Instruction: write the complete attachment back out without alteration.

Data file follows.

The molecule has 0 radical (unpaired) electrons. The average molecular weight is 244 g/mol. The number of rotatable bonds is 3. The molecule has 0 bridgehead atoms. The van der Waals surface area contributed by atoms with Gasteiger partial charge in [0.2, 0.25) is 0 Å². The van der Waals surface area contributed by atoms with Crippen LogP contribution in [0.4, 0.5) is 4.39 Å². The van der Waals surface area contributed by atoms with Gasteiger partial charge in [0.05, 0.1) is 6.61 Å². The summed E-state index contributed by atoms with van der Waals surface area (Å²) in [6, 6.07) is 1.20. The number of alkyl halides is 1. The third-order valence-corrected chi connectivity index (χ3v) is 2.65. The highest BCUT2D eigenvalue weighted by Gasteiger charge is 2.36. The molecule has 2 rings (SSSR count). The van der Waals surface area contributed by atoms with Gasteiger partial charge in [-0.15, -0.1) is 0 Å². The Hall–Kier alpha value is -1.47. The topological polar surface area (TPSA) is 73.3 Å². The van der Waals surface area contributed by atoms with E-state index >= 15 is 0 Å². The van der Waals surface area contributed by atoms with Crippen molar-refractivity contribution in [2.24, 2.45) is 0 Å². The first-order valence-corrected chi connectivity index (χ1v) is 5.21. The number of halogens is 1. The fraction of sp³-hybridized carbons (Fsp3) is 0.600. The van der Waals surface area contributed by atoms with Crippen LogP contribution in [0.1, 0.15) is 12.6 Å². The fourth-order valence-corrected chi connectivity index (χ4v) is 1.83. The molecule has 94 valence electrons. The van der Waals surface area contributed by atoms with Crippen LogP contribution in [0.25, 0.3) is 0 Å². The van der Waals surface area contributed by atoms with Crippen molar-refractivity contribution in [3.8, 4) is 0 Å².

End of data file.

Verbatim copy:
The molecule has 0 radical (unpaired) electrons. The average molecular weight is 244 g/mol. The number of rotatable bonds is 3. The molecule has 0 bridgehead atoms. The van der Waals surface area contributed by atoms with Gasteiger partial charge in [0.2, 0.25) is 0 Å². The van der Waals surface area contributed by atoms with Crippen LogP contribution in [0.4, 0.5) is 4.39 Å². The van der Waals surface area contributed by atoms with Gasteiger partial charge in [0.05, 0.1) is 6.61 Å². The summed E-state index contributed by atoms with van der Waals surface area (Å²) in [6, 6.07) is 1.20. The number of alkyl halides is 1. The third-order valence-corrected chi connectivity index (χ3v) is 2.65. The highest BCUT2D eigenvalue weighted by Gasteiger charge is 2.36. The molecule has 2 rings (SSSR count). The van der Waals surface area contributed by atoms with Gasteiger partial charge in [-0.15, -0.1) is 0 Å². The Hall–Kier alpha value is -1.47. The topological polar surface area (TPSA) is 73.3 Å². The van der Waals surface area contributed by atoms with E-state index >= 15 is 0 Å². The van der Waals surface area contributed by atoms with Crippen molar-refractivity contribution in [2.24, 2.45) is 0 Å². The first-order valence-corrected chi connectivity index (χ1v) is 5.21. The number of halogens is 1. The fraction of sp³-hybridized carbons (Fsp3) is 0.600. The van der Waals surface area contributed by atoms with Crippen LogP contribution in [0.1, 0.15) is 12.6 Å². The fourth-order valence-corrected chi connectivity index (χ4v) is 1.83. The molecule has 94 valence electrons. The van der Waals surface area contributed by atoms with Crippen LogP contribution in [0.25, 0.3) is 0 Å². The van der Waals surface area contributed by atoms with Crippen molar-refractivity contribution in [3.8, 4) is 0 Å².